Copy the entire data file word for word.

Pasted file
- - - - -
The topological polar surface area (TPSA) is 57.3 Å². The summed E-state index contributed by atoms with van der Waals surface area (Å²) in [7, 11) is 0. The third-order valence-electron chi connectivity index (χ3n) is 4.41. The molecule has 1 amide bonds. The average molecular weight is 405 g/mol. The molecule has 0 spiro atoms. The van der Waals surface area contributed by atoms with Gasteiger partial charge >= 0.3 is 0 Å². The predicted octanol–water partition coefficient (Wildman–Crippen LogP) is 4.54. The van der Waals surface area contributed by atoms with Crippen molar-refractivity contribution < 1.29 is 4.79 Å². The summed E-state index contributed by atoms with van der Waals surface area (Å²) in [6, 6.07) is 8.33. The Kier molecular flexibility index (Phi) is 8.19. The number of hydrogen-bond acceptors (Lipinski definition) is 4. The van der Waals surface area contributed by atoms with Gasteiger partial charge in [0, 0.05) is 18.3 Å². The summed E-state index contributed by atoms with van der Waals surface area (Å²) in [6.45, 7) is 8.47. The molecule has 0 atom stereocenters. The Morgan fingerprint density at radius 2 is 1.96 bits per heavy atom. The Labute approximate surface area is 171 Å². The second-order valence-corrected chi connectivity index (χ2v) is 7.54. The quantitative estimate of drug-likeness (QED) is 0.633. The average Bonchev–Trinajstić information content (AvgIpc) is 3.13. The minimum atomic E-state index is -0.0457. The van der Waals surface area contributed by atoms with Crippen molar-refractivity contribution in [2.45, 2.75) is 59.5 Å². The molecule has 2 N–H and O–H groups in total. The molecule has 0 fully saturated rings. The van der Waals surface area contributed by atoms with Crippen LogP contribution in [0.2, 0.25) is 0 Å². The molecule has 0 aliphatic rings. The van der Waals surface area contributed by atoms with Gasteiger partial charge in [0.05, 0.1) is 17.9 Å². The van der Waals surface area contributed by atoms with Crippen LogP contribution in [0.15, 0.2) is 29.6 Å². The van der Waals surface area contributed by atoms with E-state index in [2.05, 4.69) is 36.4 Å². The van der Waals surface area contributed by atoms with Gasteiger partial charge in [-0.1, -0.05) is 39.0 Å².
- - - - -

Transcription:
The topological polar surface area (TPSA) is 57.3 Å². The summed E-state index contributed by atoms with van der Waals surface area (Å²) in [7, 11) is 0. The third-order valence-electron chi connectivity index (χ3n) is 4.41. The molecule has 1 amide bonds. The average molecular weight is 405 g/mol. The molecule has 0 spiro atoms. The van der Waals surface area contributed by atoms with Gasteiger partial charge >= 0.3 is 0 Å². The predicted octanol–water partition coefficient (Wildman–Crippen LogP) is 4.54. The van der Waals surface area contributed by atoms with Crippen molar-refractivity contribution < 1.29 is 4.79 Å². The summed E-state index contributed by atoms with van der Waals surface area (Å²) in [6, 6.07) is 8.33. The Kier molecular flexibility index (Phi) is 8.19. The number of hydrogen-bond acceptors (Lipinski definition) is 4. The van der Waals surface area contributed by atoms with Gasteiger partial charge in [0, 0.05) is 18.3 Å². The summed E-state index contributed by atoms with van der Waals surface area (Å²) in [6.45, 7) is 8.47. The molecule has 0 atom stereocenters. The Morgan fingerprint density at radius 2 is 1.96 bits per heavy atom. The Labute approximate surface area is 171 Å². The second-order valence-corrected chi connectivity index (χ2v) is 7.54. The quantitative estimate of drug-likeness (QED) is 0.633. The average Bonchev–Trinajstić information content (AvgIpc) is 3.13. The minimum atomic E-state index is -0.0457. The van der Waals surface area contributed by atoms with Crippen molar-refractivity contribution in [2.45, 2.75) is 59.5 Å². The molecule has 2 N–H and O–H groups in total. The molecule has 0 fully saturated rings. The van der Waals surface area contributed by atoms with Crippen LogP contribution in [0.2, 0.25) is 0 Å². The molecule has 0 aliphatic rings. The van der Waals surface area contributed by atoms with Gasteiger partial charge in [0.05, 0.1) is 17.9 Å². The van der Waals surface area contributed by atoms with Crippen LogP contribution in [0.15, 0.2) is 29.6 Å². The van der Waals surface area contributed by atoms with E-state index in [2.05, 4.69) is 36.4 Å². The van der Waals surface area contributed by atoms with Gasteiger partial charge in [-0.1, -0.05) is 39.0 Å².